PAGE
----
Budget 2017: Fashola Lambasts Lawmakers, Says “You’ve Stark, Worrisome Knowledge”

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The Minister of Power, Works and Housing, Babatunde Fashola, has slammed the members of the National Assembly, as he argued that the lawmakers had “stark and worrisome knowledge” about the budget of his ministry before altering several of its allocations in the 2017 Appropriation Act.

Fashola, a former governor of Lagos state, also expressed deep concern over the recourse of the National Assembly’s spokespersons to name calling over his observations on the 2017 Budget.

In a Press Release signed by his Special Adviser on Media, Hakeem Bello, the minister said he was worried that the National Assembly spokespersons failed to address the fundamental points about development-hindering whimsical cuts in the allocations to several vital projects under the Ministry of Power, Works and Housing as well as other ministries.

The minister had, in a recent interview while acknowledging that legislators could contribute to budget making, disagreed with the practice where the legislative arm of government unilaterally alters the budget after putting members of the Executive through Budget Defence Sessions and Committee Hearings to the extent that some of the projects proposed would have become materially altered.

However, the Senate and House of Representatives disputed the minister’s claims and accused him of spreading half-truths.

Both the spokespersons of the Senate and the House of Representatives accused the minister of spreading “Half-Truths” and making “Fallacious “ statements because he (Fashola) should have known that they only interfered with projects that had concession agreements and private sector funding components. They also accused the minister of wanting to hold on to such projects in order that he may continue to award contracts.

However, while dismissing the allegations in the course of an official trip outside the country, Mr. Fashola said it was sad that the lawmakers would resort to name calling even without understanding the facts of what they were getting into.

In the case of the Second Niger Bridge where one of the spokespersons alleged that the provision in 2016 budget was not spent and had to be returned, Fashola said that this displays very stark and worrisome gaps in knowledge of the spokesperson about the budget process he was addressing.

Fashola said the focus on contracts by the spokesperson of the house of representatives is probably a “Freudian slip that reveals his mindset”.

His words: “Budget is not cash, it is an approval of estimates of expenditure to be financed by cash from the ministry of finance.”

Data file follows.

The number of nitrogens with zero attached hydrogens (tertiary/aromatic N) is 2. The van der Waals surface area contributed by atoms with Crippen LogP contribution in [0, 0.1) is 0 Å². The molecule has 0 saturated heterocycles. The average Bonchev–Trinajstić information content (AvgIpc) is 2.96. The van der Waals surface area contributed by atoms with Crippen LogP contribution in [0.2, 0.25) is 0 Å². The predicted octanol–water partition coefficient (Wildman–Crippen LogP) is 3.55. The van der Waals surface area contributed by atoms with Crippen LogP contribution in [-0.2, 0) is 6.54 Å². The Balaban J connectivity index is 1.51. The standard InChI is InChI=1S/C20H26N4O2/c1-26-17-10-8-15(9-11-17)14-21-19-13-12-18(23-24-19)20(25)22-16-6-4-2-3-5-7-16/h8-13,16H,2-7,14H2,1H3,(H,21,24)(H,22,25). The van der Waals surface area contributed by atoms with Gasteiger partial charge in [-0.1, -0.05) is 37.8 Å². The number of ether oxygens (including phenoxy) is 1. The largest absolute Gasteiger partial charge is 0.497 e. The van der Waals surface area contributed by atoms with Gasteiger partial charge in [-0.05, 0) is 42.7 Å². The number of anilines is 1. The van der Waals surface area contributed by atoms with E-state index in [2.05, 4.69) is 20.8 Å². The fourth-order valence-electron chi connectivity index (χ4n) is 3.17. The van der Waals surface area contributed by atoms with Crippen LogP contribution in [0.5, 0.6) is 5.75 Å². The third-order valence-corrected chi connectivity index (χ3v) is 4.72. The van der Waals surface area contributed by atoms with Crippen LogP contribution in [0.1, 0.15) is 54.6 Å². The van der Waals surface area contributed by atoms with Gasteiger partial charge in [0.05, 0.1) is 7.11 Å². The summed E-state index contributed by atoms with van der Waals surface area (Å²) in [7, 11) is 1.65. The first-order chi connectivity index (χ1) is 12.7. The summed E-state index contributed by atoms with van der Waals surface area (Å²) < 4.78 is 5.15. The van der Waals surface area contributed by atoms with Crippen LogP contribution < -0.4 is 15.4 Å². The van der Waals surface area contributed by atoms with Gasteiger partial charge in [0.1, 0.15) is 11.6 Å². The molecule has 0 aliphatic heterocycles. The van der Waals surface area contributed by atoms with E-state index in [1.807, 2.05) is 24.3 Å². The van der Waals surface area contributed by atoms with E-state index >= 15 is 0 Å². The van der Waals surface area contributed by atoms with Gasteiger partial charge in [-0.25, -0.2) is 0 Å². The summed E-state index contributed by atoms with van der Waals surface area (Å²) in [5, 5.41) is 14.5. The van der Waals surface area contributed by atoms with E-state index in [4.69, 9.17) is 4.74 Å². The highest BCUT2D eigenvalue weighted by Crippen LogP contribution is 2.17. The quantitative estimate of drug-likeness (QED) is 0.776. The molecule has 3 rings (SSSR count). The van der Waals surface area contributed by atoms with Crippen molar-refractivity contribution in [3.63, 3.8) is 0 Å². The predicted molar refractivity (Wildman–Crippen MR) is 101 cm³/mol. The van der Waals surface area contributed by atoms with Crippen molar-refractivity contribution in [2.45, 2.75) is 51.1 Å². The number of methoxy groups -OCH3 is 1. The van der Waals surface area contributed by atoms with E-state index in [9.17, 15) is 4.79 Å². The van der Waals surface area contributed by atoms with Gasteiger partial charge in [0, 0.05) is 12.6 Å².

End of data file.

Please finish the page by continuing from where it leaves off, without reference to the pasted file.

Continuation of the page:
“The ministry of finance has not yet released any cash for the second Niger bridge, so no money was returned.

“Three phases of early works of piling and foundation were approved and financed by the previous government in the hope that a concession will finally be issued, which has not happened because concessionaires have not been able to raise finance.

“The continuation of early works IV could not start in May 2016 when the budget was passed because of high water level in the River Niger in the rainy season.

“The contract was only approved by the federal executive council in the first quarter of 2017 and the contractor is awaiting payment.”

The minister further faulted the argument of the spokesman of the senate who accused him of spreading half-truth.

“In any event, allegations of half-truth is only a flawed response to the constitutional and developmental issues that have plagued Nigeria from 1999 about how to budget for the critical infrastructure in Nigeria,” Fashola said.

“It shows the conflict between the executive that wants to build big federal highways; bridges; power plants; rail; and dams on one hand and parliament that wants to do small things like boreholes, health centres, street lights and supplying grinding machines.

“As long as budgets planned to deliver life-changing infrastructure are cut into small pieces, Nigeria will continue to have small projects that are not life-changing, and big projects that have not been completed in 17 years.

“If a project would cost N15 billion and the contractor gets only a fraction of that, then things won’t move. Success should be defined by how many projects an administration is able to complete or set on the path of irreversible completion and not how many poorly funded contracts are awarded.

“There is no fallacy or half-truth in the allegation that the budgets were reduced. The spokespersons admitted this much and now sought to rationalise it by a concession or financing arrangement that has failed to build the road since 2006. The biggest momentum seen on the road was in 2016.”

Datboyjerry

Datboyjerry

I am but your herald boy in the art of the pen.. An eccentric Environmental Biologist smouldered in the glorious epiphany of online journalism. If you ever find my article unduly insipid, sue me and i’ll refund you...

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